That islamists in Egypt have been on the receiving end of horrendous oppression, past and present, is a matter of historic record. The mere fact of oppression, however, does not make the Brotherhood martyrs of a democratic cause. Quite the contrary, the Muslim Brotherhood are the carriers of a deeply sectarian and problematic ideology that, if implemented, will not result in free democratic societies. The Brotherhood in Egypt has a long history of political violence and terrorism against both the state and intellectuals with which it disagrees. Wherever islamists have gained power in the absence of a restraining security state, the result has been a theocratic replica of the secular dictatorships they replaced or majoritarian authoritarianism with a theocratic twist. Even Erdogan’s Turkey, once held out as a model for the region, has slipped into neo-fundamentalist authoritarianism. Tunisia, often branded the only success of the Arab Spring, is locked in an uneasy war of position between islamists and a wary alliance of leftists, liberals and the security state. The fact that the Tunisian Brotherhood stepped back from the brink in the summer of 2013 can in large part be explained by the exemplary fall of the Egyptian Brotherhood at a time when Ennahdha was itself facing a crisis of legitimacy in Tunis. The problematic nature of Ennahdha’s agenda for human rights and a civic state have not been resolved.
The problem Arab publics face in the Middle East is that of al-bedeel al-mustaheel, literally “the impossible alternative.” Islamism is so anachronistic and hopelessly divisive an alternative to the secular security states of Arab dictatorships that islamists cannot hope to command a societal consensus. The beauty of islamists, a Baathist explained to me in Damascus as I prepared to flee in late April 2011, is that the sheer bizarreness of their vision of a theocratic polity where sovereignty belongs to God, and the ease with which they adopt terrorist violence, allows the political space to be securitised and governments to kill their way out of political binds. Once the islamists bare their fangs, he argued, the urban middle classes and minorities can be relied upon, however reluctantly, to swing behind the state in a popular war against terrorism.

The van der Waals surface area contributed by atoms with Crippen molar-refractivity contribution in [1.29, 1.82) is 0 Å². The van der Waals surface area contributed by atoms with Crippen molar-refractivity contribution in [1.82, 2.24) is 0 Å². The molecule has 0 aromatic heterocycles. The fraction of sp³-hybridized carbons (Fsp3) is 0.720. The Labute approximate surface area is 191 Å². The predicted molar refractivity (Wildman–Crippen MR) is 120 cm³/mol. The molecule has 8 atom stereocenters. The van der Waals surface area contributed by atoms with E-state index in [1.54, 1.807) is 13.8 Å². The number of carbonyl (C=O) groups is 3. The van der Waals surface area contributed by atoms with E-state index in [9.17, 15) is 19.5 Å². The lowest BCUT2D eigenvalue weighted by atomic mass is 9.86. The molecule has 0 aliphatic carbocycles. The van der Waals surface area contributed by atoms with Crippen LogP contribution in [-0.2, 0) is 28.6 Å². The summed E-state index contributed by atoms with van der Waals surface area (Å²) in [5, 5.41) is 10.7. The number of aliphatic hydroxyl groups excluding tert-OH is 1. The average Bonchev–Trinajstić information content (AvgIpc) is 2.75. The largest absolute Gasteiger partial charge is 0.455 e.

For those that share the political platform of the 25th of January revolution, however, the problem is that a secular security state is potentially as odious as theocracy. The moment that the 30th of June revolution against the Muslim Brotherhood represented was sabotaged by the Rab’aa and Nahda massacres, which securitised the political space by inciting anti-state terrorism and provided the necessary cover for the security state to abort any free formal political process. Whilst the current President and former Defence Minister Abdul Fatah al-Sisi enjoys genuine patriotic legitimacy amongst the majority of Egyptians, the return of the Mubarak-style security state which he has overseen is unsustainable.
Between religious and military authoritarianism